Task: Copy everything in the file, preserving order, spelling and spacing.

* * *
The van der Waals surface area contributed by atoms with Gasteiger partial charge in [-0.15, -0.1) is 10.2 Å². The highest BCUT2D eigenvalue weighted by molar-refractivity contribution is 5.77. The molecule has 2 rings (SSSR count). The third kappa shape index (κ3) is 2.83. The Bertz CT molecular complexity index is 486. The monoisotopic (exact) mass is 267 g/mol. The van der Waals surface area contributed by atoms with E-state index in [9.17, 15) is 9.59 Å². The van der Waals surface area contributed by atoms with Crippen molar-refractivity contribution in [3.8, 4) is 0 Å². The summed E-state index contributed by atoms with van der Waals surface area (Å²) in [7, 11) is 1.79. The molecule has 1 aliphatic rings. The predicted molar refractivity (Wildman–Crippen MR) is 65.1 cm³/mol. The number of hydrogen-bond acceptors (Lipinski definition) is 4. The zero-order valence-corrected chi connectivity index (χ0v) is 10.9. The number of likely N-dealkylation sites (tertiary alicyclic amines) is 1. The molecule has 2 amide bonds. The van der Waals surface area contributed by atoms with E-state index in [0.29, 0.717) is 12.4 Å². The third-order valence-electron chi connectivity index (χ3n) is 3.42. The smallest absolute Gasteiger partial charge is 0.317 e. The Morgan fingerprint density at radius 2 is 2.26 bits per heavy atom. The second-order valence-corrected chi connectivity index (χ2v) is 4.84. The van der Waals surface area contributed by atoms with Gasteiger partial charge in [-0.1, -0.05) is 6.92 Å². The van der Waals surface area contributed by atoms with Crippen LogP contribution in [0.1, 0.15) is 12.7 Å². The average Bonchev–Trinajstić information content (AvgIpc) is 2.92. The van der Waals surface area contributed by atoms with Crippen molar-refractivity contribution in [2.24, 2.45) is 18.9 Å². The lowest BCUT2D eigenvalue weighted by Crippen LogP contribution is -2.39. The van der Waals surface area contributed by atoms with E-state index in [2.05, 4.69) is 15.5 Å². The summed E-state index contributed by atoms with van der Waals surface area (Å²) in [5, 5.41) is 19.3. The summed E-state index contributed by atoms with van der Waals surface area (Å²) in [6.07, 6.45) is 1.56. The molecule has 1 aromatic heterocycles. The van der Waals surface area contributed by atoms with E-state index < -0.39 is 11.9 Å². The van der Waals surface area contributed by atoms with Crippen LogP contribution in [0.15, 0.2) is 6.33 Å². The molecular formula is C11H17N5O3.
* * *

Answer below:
The van der Waals surface area contributed by atoms with Gasteiger partial charge in [-0.15, -0.1) is 10.2 Å². The highest BCUT2D eigenvalue weighted by molar-refractivity contribution is 5.77. The molecule has 2 rings (SSSR count). The third kappa shape index (κ3) is 2.83. The Bertz CT molecular complexity index is 486. The monoisotopic (exact) mass is 267 g/mol. The van der Waals surface area contributed by atoms with E-state index in [9.17, 15) is 9.59 Å². The van der Waals surface area contributed by atoms with Crippen molar-refractivity contribution in [3.8, 4) is 0 Å². The summed E-state index contributed by atoms with van der Waals surface area (Å²) in [7, 11) is 1.79. The molecule has 1 aliphatic rings. The predicted molar refractivity (Wildman–Crippen MR) is 65.1 cm³/mol. The number of hydrogen-bond acceptors (Lipinski definition) is 4. The zero-order valence-corrected chi connectivity index (χ0v) is 10.9. The number of likely N-dealkylation sites (tertiary alicyclic amines) is 1. The molecule has 2 amide bonds. The van der Waals surface area contributed by atoms with E-state index in [0.29, 0.717) is 12.4 Å². The third-order valence-electron chi connectivity index (χ3n) is 3.42. The smallest absolute Gasteiger partial charge is 0.317 e. The Morgan fingerprint density at radius 2 is 2.26 bits per heavy atom. The second-order valence-corrected chi connectivity index (χ2v) is 4.84. The van der Waals surface area contributed by atoms with Gasteiger partial charge in [-0.1, -0.05) is 6.92 Å². The van der Waals surface area contributed by atoms with Crippen LogP contribution in [0.1, 0.15) is 12.7 Å². The average Bonchev–Trinajstić information content (AvgIpc) is 2.92. The van der Waals surface area contributed by atoms with Crippen molar-refractivity contribution in [2.24, 2.45) is 18.9 Å². The lowest BCUT2D eigenvalue weighted by Crippen LogP contribution is -2.39. The van der Waals surface area contributed by atoms with E-state index in [2.05, 4.69) is 15.5 Å². The summed E-state index contributed by atoms with van der Waals surface area (Å²) in [5, 5.41) is 19.3. The summed E-state index contributed by atoms with van der Waals surface area (Å²) in [6.07, 6.45) is 1.56. The molecule has 1 aromatic heterocycles. The van der Waals surface area contributed by atoms with E-state index < -0.39 is 11.9 Å². The van der Waals surface area contributed by atoms with Crippen LogP contribution in [0.15, 0.2) is 6.33 Å². The molecular formula is C11H17N5O3.